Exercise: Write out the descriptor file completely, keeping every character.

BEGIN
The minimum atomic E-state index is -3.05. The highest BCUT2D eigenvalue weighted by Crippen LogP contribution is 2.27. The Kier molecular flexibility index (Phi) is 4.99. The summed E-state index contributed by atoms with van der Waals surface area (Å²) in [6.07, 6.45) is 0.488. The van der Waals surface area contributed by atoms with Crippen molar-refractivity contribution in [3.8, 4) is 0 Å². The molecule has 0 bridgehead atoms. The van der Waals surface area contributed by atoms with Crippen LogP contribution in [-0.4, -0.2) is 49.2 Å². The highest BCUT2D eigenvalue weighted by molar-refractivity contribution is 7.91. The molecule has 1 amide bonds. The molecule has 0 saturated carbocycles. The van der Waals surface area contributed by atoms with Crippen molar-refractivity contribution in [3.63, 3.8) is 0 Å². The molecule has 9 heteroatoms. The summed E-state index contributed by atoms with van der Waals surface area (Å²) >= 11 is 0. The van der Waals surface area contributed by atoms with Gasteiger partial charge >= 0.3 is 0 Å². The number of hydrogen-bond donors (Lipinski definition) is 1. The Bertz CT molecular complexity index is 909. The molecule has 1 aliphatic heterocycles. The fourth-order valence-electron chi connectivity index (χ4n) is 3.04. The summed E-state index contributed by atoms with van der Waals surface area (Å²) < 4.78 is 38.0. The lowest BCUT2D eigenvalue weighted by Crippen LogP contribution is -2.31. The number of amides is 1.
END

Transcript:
The minimum atomic E-state index is -3.05. The highest BCUT2D eigenvalue weighted by Crippen LogP contribution is 2.27. The Kier molecular flexibility index (Phi) is 4.99. The summed E-state index contributed by atoms with van der Waals surface area (Å²) in [6.07, 6.45) is 0.488. The van der Waals surface area contributed by atoms with Crippen molar-refractivity contribution in [3.8, 4) is 0 Å². The molecule has 0 bridgehead atoms. The van der Waals surface area contributed by atoms with Crippen LogP contribution in [-0.4, -0.2) is 49.2 Å². The highest BCUT2D eigenvalue weighted by molar-refractivity contribution is 7.91. The molecule has 1 amide bonds. The molecule has 0 saturated carbocycles. The van der Waals surface area contributed by atoms with Crippen molar-refractivity contribution in [3.63, 3.8) is 0 Å². The molecule has 9 heteroatoms. The summed E-state index contributed by atoms with van der Waals surface area (Å²) >= 11 is 0. The van der Waals surface area contributed by atoms with Gasteiger partial charge >= 0.3 is 0 Å². The number of hydrogen-bond donors (Lipinski definition) is 1. The Bertz CT molecular complexity index is 909. The molecule has 1 aliphatic heterocycles. The fourth-order valence-electron chi connectivity index (χ4n) is 3.04. The summed E-state index contributed by atoms with van der Waals surface area (Å²) < 4.78 is 38.0. The lowest BCUT2D eigenvalue weighted by Crippen LogP contribution is -2.31. The number of amides is 1.